In many ways, Pompeii in the first century AD was very progressive: It had indoor running water, a thriving marketplace, an amphitheatre for entertainment…
And on 23 August, 79 AD, the 20,000 residents of the city went about their lives in pretty much the same way they had for generations.
Then around noon on the following day, Mount Vesuvius, seven kilometres to the south, blew its top. The surrounding area shook with a huge earthquake, the mountain's top split open, and a monstrous cloud was blown up to 30 kilometres above Vesuvius.
The inhabitants of Pompeii were plunged into a frightening darkness and then showered with ash, stones, and pumice.
The mountain remained active for about 20 hours more. In Pompeii, rocks piled up rapidly in the streets, in open spaces and on rooftops. Within five hours, the roofs began to collapse under the weight, killing many of those who had remained indoors.
Survivors fled from upper storey windows – the only exits still passable.
During the night, the second phase of the eruption began. A series of super-hot surges raced down the sides of the volcano at over 100 kilometres per hour. They tore through Pompeii, collapsing the upper floors of buildings and covering everything to a depth of about three metres.
Many people were unable to escape and were killed by noxious gases, intense heat and volcanic debris. Within a day the city fell silent and then vanished.
Pompeii remained largely undisturbed until 1748, when excavators began to discover that much of what the city looked like in 79 AD had been preserved by the ash that had fallen - providing a treasury of information about life in the ancient Roman Empire.
More recently, the discovery of complete buildings along with some of the treasures they contained has revealed even more about the times – especially how the wealthiest citizens lived: from their every-day items and activities, to the beautiful works of art they surrounded themselves with.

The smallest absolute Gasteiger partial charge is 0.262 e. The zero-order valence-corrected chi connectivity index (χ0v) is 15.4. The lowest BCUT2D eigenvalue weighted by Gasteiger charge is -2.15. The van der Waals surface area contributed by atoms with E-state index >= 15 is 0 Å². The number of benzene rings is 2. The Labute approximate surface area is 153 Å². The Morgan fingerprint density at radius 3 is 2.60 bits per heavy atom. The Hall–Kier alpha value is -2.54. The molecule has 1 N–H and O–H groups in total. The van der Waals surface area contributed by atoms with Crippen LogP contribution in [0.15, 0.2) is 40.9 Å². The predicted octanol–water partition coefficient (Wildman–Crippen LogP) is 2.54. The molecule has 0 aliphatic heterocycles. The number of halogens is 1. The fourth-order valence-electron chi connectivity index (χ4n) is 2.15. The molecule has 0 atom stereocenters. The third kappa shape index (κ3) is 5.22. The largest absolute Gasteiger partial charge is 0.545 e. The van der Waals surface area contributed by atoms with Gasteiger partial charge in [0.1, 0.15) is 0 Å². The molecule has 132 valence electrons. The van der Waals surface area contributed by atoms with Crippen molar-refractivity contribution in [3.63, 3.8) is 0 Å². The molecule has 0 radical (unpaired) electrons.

Among the most impressive residences found beneath the volcanic ash in Pompeii is the home of Julius Polybius - identified from an inscription on the wall.
This house was relatively large, covering about 700 square meters. It has two entranceways, leading to two separate front hall areas and two distinct parts of the house.
Now it has come to life again, thanks to a long and elaborate process of virtual restoration using award-winning three-dimensional techniques.
In this exceptional exhibition built around the home of Julius Polybius, visitors enter the palatial residence exactly as it was just minutes before the explosion of the volcano and discover the many rooms in full detail, including the exact position of everyday objects.
They then experience its destruction and later its rediscovery. Rare historical images show the residence at those moments, and special presentations reveal what still remains of the house and what has been virtually reconstructed.
• The Exhibition also features a display of genuine and recreated artefacts from Pompeii. The time and the home are brought to life using photographs and artefacts, videos and unique, full-colour digital interactive reconstructions.
Specially selected music and sound and lighting effects complement the exhibits, to create a completely authentic experience and bring the exhibition stunningly to life.